Saint Seiya: Soldiers’ Soul was developed by DIMPS and published by BANDAI NAMCO Entertainment. It was released for PC on November 27th, 2015, for $49.99. A review copy was provided for The Hidden Levels. The game was initially released on multiple Playstation platforms.
Saint Seiya has been a long standing staple of the anime and manga franchises that have arrived from Japan. It is known as one of the most unique anime series for its use of the constellations to depict the warrior’s powers. There have been numerous games throughout the years that try to emulate the wonder of this show. Saint Seiya’s predecessor was Brave Soldiers. It was reinvigorated with additional gameplay and more characters in Soldiers’ Soul. This title follows the source anime and movies very closely with each chapter being either a narrative cut-scene or battle. The upgrades from Brave Soldiers include 3D models for cut-scenes instead of 2D, adding on more expression, and looking quite comical at many points. When something eventful occurs during a scene the character will say that they have just blocked a punch from the other, when in reality the models didn’t budge, which can be comical at times. This is where the game suffers the most, it’s that everything moves smoothly in the fighting but the cut-scenes are just ridiculous. After upgrading the game to 60 frames-per-second, it would be thought that DEMPS would put a little more love into something like an epic punch.
Saint Seiya’s controls are pretty basic, with nothing majorly improved upon from its predecessor. If you are unfamiliar with any of the titles it’s equatable to the Ultimate Ninja Storm series of Naruto Shippuden games. Basically it’s a 3D arena brawler that incorporates the in-game world’s natural energy. This energy, called Cosmo, is used to pull off special moves like Big Bang Attacks and to close distances quickly. Players who aren’t used to this form of fighting game or haven’t tried any fighting games in general will be happy to see that it’s easier to get used to than most fighter titles. This doesn’t deter from the fact that it’s only an enjoyable game in small doses and becomes stale quite quickly since the controller input doesn’t differentiate much. The matches in story mode do feel authentic to the anime as they are one round matches but if you lose that round, you’re given a ‘second chance’ in which you’re able to rapidly press a button to revive into the match with a full energy meter. This makes the player feel like they’re really taking part in the show and story, becoming completely immersed in the world.
Saint Seiya: Soldiers’ Soul is better enjoyed in small doses as there’s not much innovation displayed the combat system but it still contains a ton of replay value. To justify its $49.99 listing, the game comes loaded with story material, gameplay modes, characters, and costumes. If you are a fan of the series then you’ll relive the entire experience from all the seasons to the movies, while newcomers will learn about this story and enjoy it in its entirety. There are also “what-if” fights between certain characters in which they also have lines of dialogue. This alternate aspect will intrigue long time fans of the series to see just what certain characters would do or say in situations that involved one another. It is a nice change of pace when driving through the story to exit and try these different modes out, that way they offer either a bit of challenge or just a change of scenery.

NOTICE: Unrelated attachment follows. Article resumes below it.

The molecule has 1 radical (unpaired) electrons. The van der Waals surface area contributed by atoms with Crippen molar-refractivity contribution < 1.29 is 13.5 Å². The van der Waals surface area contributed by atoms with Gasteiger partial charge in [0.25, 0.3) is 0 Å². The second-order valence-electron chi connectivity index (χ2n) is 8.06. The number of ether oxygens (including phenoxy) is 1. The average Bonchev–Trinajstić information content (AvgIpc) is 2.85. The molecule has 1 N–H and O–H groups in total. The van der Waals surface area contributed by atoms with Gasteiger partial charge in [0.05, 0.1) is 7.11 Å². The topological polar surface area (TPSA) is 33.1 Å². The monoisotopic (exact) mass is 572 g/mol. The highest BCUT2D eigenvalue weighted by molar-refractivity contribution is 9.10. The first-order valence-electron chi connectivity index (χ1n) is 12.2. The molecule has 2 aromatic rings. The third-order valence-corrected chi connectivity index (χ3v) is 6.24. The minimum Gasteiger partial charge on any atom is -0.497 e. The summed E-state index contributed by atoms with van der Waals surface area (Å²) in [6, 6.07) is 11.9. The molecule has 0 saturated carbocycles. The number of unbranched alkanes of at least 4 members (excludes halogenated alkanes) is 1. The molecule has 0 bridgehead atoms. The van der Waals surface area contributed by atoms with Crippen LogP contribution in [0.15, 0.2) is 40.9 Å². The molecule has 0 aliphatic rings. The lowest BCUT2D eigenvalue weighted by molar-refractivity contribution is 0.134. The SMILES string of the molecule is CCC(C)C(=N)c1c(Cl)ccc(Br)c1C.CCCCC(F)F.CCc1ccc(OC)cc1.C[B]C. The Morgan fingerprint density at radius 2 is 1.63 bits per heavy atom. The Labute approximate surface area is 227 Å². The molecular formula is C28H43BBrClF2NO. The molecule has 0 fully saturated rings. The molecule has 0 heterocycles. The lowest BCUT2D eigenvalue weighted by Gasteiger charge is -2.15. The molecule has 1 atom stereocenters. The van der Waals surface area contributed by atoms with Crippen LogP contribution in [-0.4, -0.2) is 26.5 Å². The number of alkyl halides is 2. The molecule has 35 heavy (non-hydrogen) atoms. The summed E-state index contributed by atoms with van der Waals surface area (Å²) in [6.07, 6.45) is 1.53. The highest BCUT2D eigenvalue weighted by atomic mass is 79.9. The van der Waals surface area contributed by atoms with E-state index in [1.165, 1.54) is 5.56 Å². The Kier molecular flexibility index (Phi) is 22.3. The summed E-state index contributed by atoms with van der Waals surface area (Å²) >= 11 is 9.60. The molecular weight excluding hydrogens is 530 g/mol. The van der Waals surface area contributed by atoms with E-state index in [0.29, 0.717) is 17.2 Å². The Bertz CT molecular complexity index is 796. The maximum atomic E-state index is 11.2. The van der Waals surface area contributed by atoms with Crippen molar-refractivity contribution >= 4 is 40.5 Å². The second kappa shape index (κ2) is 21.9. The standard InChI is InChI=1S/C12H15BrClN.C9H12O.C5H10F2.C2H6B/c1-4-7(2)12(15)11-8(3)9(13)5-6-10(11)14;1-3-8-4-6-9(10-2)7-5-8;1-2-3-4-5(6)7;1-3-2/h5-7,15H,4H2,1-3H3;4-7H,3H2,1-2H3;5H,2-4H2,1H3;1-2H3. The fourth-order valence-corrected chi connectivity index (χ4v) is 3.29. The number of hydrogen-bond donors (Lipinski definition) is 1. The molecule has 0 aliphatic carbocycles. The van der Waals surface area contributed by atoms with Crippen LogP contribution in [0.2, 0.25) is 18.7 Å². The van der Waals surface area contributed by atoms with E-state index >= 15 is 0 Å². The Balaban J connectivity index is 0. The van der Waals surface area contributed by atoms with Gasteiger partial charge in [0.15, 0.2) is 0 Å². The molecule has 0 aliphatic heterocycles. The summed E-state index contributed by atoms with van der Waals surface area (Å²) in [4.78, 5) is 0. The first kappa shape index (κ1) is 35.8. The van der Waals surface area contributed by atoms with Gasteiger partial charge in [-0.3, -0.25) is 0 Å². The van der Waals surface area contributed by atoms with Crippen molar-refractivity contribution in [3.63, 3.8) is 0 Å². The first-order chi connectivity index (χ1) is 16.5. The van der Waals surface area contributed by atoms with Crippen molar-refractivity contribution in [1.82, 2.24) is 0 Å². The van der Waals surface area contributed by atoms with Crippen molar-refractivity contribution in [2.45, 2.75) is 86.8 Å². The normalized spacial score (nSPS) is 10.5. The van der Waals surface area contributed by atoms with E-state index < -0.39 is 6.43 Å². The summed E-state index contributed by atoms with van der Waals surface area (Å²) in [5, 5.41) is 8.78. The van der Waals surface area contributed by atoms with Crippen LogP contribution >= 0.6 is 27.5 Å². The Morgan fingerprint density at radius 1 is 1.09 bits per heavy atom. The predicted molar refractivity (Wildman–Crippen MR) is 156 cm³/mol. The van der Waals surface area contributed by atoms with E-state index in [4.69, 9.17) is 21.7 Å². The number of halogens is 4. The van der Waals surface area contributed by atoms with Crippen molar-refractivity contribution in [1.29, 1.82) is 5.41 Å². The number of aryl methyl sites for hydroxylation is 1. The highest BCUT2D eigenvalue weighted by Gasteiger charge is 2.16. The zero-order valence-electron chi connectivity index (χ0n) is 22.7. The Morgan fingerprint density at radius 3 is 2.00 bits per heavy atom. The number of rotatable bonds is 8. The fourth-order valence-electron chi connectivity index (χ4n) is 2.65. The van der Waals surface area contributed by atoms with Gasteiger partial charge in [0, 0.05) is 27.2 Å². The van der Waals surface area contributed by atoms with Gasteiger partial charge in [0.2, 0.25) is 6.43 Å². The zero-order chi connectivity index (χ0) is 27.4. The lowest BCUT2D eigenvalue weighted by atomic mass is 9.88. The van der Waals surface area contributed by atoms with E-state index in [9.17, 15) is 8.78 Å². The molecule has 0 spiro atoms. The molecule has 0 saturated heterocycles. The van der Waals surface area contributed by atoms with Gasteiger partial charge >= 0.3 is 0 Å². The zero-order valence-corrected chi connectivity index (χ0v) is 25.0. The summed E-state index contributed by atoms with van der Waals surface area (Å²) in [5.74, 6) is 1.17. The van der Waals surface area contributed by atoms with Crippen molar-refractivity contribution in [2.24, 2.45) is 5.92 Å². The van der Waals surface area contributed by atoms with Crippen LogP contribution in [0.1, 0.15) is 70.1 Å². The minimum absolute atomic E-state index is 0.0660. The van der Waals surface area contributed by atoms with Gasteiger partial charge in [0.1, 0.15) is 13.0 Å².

A multiplayer mode is an essential aspect to many fighting games and Soldiers’ Soul is no different. It mostly plays well and there aren’t many characters that are overpowering so balance was clearly a part of design. There are some lag issues when it comes to international matches (America to Europe) but it was mostly stable. One of the other aspects that is well done is the matching system will pair you up with someone close to the same rank and around the same playing level as you.
Soldiers’ Soul looks amazing with stellar graphics and a clean look that matches the anime precisely. This is coupled with good music and fun voice acting for each character. The franchise has such a wide variation in personalities among the fighters, it’s important to be able to distinguish one from the other and they were able to capture that perfectly by either bringing back the same voice actors to play in the game or reusing old recordings.
The achievements on Steam mimic those found on PlayStation and usually revolve around completing different story arcs on harder difficulties or accumulating a certain amount of hits for moves in matches. There are also some secret achievements that will need some research but are actually quite enjoyable to try to complete. For those that are seeking the harder achievements they’re here, as many story arcs will have to be completed on the hardest difficulty or grind away at.
In conclusion, Saint Seiya: Soldiers’ Soul is a title that I recommend for you to wait until some kind of discount becomes available. It may have fun and easy-to-get-used-to gameplay but it still doesn’t compare to many of the higher brow anime games out there that utilize the same or similar combat system. It has a lot of replay value to justify the buy for fans of the Movie or show including a new gold battle mode with “what-if” battles. It isn’t a game that players can play consistently but rather in small doses as the gameplay feels the same with all characters and adds no variation. I experienced some lag during the battles and it should be noted that the game settings may take some tweaking depending on your PC and its capabilities.
Score: Wait for a sale.
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